Kelvin Canon's wake up call happened in 1981, the year he was put in prison for home invasion and armed robbery. His family, he says, just couldn't believe he did it.
"I led two different lives. One life was where people knew me as a good person, a nice and caring person and the other was in the gang," says Canon.
Growing up as a kid in Cabrini-Green, Canon was a model student, his teachers say. Someone who they never would have guessed would rise up the ranks in the Chicago's Gangster Disciples.
But even more surprising than his spiral downward into the gang was his rebound. Canon came back from prison to rise leader in his community, fighting for decent housing and a safe neighborhood for the families there. After four years of serving as the local advisory council president, he's retiring this year to let others take the lead.
Growing up in public housing, Canon had a happy childhood, he says, not what you might think when you hear "Cabrini-Green." He remembers spending Sunday mornings at church where his father was a Deacon and going to the park with his seven brothers and sisters.
A Cub Scout, he was always playing in the nearly never ending baseball and football games going on in the field at the corner of Division and Halsted, near his home in the tall white buildings there.
One of the only violent incidents he can recall was in 1968, the rioting that occured right after Martin Luther King Jr. was assassinated. Canon was just five years old when it happened.
"I was a little kid, but I was just big enough to look over the window sills and see a lot of people breaking into staores and tearing stuff up and looting, but I didn’t understand what it was," says Canon.
At Schiller elementary, he had Secretary of State Jesse White as his gym teacher. White remembers him as a good kid, someone he could count on. He gave his student the nickname "cannon ball," which stuck.
"He was always the perfect gentlemen," says White. "He was just a model student in terms of following the rules and not getting in trouble."
It wasn't until high school that problems started. His parents divorced, Canon says, and he started following the wrong crowd.
"My father wasn’t around. My brothers were doing there own thing. I just felt that something was missing," says Canon. "That’s where everything kind of began as far as being a gang member."
He quickly got involved in trouble, what he calls "terrorizing the community" - jumping people, breaking windows, destroying property. It culminated one night when he and his friends broke into apartment 305 at 1230 N. Burling St., the building where he now lives.
Canon went to the state penitentiary from 1981 to 1984, and when he got out, something in him, he says, had changed. When he left, his son was only three months old.
"I told myself I would never go back go jail. I would never go back to the penitentiary," says Canon.
A Cabrini resident, Cora Moore, saw how he was struggling and offered to help.
"She told me ‘I can help you, but you have to let them gangs alone," says Canon.
Canon went to the leaders of his gang and explained his situation, respectfully asking to retire so he could take care of his family and turn his life around. They consented, and Moore got him a job working as a janitor for one of CHA's senior buildings. From there, he became a part of the resident management organization at Cabrini, became a deacon in his church and concentrated on raising his kids.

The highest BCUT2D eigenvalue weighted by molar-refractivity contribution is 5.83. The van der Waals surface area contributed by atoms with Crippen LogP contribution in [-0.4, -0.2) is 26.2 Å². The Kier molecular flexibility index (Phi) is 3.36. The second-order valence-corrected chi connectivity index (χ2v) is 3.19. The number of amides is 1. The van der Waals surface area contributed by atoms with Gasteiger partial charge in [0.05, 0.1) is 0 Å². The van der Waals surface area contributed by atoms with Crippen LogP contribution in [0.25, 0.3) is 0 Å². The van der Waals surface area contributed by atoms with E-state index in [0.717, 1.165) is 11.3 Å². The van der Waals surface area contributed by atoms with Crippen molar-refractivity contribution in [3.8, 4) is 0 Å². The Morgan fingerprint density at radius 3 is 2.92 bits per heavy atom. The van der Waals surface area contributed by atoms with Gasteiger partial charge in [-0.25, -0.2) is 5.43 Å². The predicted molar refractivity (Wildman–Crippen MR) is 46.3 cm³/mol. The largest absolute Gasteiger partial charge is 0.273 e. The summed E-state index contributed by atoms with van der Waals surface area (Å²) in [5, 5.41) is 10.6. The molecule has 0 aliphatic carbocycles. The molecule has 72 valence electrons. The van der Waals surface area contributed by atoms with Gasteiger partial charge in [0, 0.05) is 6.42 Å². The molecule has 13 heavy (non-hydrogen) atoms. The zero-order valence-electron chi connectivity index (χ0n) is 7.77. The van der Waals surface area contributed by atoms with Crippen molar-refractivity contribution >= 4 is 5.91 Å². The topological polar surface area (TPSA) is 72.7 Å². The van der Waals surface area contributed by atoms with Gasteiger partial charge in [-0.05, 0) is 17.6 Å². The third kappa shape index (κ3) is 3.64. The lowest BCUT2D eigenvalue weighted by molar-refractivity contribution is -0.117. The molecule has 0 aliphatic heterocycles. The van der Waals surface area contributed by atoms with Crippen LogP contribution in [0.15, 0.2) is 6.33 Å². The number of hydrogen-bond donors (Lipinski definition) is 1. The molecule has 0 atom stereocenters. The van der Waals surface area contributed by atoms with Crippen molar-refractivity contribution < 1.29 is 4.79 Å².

A few years later, the position of president opened up on Cabrini-Green's leadership council, and Canon ran and won.
Since then, he's been working to make progress on the Plan for Transformation, trying to find a compromise between taking care of resident's needs and moving the plan forward.
"I’m pushing for them to build things up and put people in before tearing up everything," says Canon.
It's a hard role to be in, says Alderman Walter Burnett (D-27), but Canon has played it well.
"He tries to work on behalf of the community, but at the same time, he saw the big picture, and saw that the community needed a place to stay," says Burnett.
Burnett says it took a lot of humility for Canon to step down as a gang leader and just become a regular guy in the community, and Canon has carried that humility with him into his work as the LAC president.
"Anytime that Kelvin was asking for something for the community, it would be for the people in the community, not for himself," says Burnett.
White says he's extremely proud of how his old student has come back from his days in the gang, something he says you don't often see in the neighborhood.
"Canon's been down that road, and he's now working to encourage others not to follow him there," says White.
Local Advisory Council elections came again this week, but after a four year term, Canon didn't run again. He's enjoyed working for the community, he says, but now it's time to give other people a chance to work on behalf of their neighbors. He'll still be involved, he says, and he's proud of what he's been able to accomplish for his neighborhood.
"I was in the books as a part of the black gangster disciples. Now I’m in the books as part of the history of Cabrini," says Canon. "Back then, it was illegal what I was doing, now I can take credit for what I’m doing and be remembered."
He regrets the harm he did to his community as a gang member, but carries those lessons with him today.
"I led two different lives," says Canon. "In the end, God gave me enough time to choose between them."
Staff Writer Megan Cottrell covers public housing for the Daily News. She can be reached at 773-362-5002, ext. 12, or megan [at] chitowndailynews [dot] org.